Day 14

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Origin:        Tongue
Destination:   John o' Groats
Waypoints:     Bettyhill, Reay, Thurso, Castletown
Lunch:         bought at Bettyhill (I think! possibly in Tongue), eaten near Reay (I think)
Cake:          scones at John o' Groats
Dinner:        De Vita's restaurant, Wick
Accommodation: Seaview B&B, Wick
Google Maps
Distance:      63.4mi
Ascent:        2989ft by Google

This is the last day! Along the north coast, the first part is a lot of uppy-downy slog along craggy, weather-beaten roads. It's pleasing for a while, but gets hard work. Bettyhill is a much-needed stop, although is far from the end. The shop came with chickens outside, which seemed to enjoy inspecting my bike. Incidentally, if we'd found somewhere to stay in Bettyhill the previous night, we could have diverged the previous day at Altnaharra and saved some mileage for both that day and this one, bypassing Tongue. However, the few places were all booked up. Tongue and Loch Loyal were a pretty good pay-off, so I have no regrets. (If you do the Bettyhill thing, you might usefully make up the otherwise shorter mileage of day 14 by adding Duncansby or Dunnet Heads... more of those in a second.)

From Bettyhill, the craggy way of things still has some distance to go... it lasts until around Reay, where the wild, rocky landscape gives way to fields and fences, with a noted uptick in traffic levels. The more southerly route into Thurso is pleasant, rather reminiscent of Perthshire or points further south. Thurso is a nice enough little town. We did an ill-advised blast of main A836 road out of Thurso—it was busy and narrow, so most likely better to stick to the Sustrans (on-road) route via Haimer, which is only slightly longer and is what I've shown here. In any case, at the next decision point, Castletown, we reverted to the quieter route as shown.

Our long mileage and time constraints for the day meant that we skipped Dunnet Head, the northernmost point of the mainland. It's almost certainly worth doing if you have time, and only adds about three miles of main road, between Castletown and Dunnet (diversion 1). (And once you've been there, you can say you've Dunnet.) That road seems to have quietened down compared to west of Castletown, so it's no longer clear that our backroads choice was the right trade. So I've mapped the Dunnet Head diversion over the main road (but it's trivial to rejoin the quieter route if you prefer; just head straight over the A836 instead of taking it).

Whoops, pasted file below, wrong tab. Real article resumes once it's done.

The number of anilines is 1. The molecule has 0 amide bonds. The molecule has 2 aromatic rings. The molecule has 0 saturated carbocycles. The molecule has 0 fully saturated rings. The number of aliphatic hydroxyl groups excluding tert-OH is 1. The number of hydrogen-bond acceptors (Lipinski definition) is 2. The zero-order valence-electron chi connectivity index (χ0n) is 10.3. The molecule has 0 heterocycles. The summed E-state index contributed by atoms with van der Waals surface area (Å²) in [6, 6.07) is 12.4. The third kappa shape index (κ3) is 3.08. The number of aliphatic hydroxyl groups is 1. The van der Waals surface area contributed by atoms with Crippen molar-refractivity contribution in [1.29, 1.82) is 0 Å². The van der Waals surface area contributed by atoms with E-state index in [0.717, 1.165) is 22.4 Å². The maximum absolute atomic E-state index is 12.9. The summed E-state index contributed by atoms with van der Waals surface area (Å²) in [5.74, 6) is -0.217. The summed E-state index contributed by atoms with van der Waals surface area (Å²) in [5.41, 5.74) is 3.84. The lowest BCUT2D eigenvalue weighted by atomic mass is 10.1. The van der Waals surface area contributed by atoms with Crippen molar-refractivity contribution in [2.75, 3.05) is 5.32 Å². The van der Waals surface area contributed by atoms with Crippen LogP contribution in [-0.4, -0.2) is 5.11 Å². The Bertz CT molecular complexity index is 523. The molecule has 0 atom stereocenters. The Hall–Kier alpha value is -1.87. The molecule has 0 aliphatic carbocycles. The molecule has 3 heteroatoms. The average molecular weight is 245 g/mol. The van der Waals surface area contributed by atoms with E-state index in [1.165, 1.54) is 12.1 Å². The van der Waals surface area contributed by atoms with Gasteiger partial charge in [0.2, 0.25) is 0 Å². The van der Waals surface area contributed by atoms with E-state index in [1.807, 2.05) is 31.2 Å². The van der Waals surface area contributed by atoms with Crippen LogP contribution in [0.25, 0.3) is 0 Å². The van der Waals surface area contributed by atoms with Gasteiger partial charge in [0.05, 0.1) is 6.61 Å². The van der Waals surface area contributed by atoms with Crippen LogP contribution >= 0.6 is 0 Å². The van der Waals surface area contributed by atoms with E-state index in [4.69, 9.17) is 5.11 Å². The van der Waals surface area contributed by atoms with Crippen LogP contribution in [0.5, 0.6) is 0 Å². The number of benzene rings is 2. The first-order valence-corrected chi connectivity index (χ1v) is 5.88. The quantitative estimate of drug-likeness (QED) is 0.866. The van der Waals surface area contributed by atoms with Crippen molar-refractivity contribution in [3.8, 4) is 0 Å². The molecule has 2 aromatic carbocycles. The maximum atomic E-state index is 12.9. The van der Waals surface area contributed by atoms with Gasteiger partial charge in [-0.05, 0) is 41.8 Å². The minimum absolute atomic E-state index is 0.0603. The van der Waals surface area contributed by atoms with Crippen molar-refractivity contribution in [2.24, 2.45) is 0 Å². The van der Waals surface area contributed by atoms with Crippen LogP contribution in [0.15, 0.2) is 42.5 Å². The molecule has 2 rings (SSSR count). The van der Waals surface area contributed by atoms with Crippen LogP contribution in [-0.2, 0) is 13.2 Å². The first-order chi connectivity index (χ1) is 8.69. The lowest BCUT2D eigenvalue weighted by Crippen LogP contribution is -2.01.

The backroad took us through territory just windy, uppy-downy and boring enough to make it a slog, through which we pressed unusually non-stop and food-shunningly. At long last it's Canisbay, Huna and... John o' Groats! Don't expect too much of the place... Land's End is nicer. Duncansby Head lighthouse is apparently also worth seeing. And if you've come this far you might as well go to Orkney.

Lacking time, we shared a taxi-van down to Wick and a charming B&B run by a lady with a strong north-east accent—of England, not Scotland. I'll never forget her story about the postman crashing his van into the north sea from the Berriedale Braes. (He was fine! Not all the mail survived, though.)

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Content updated at Thu 19 Mar 15:45:00 GMT 2020.
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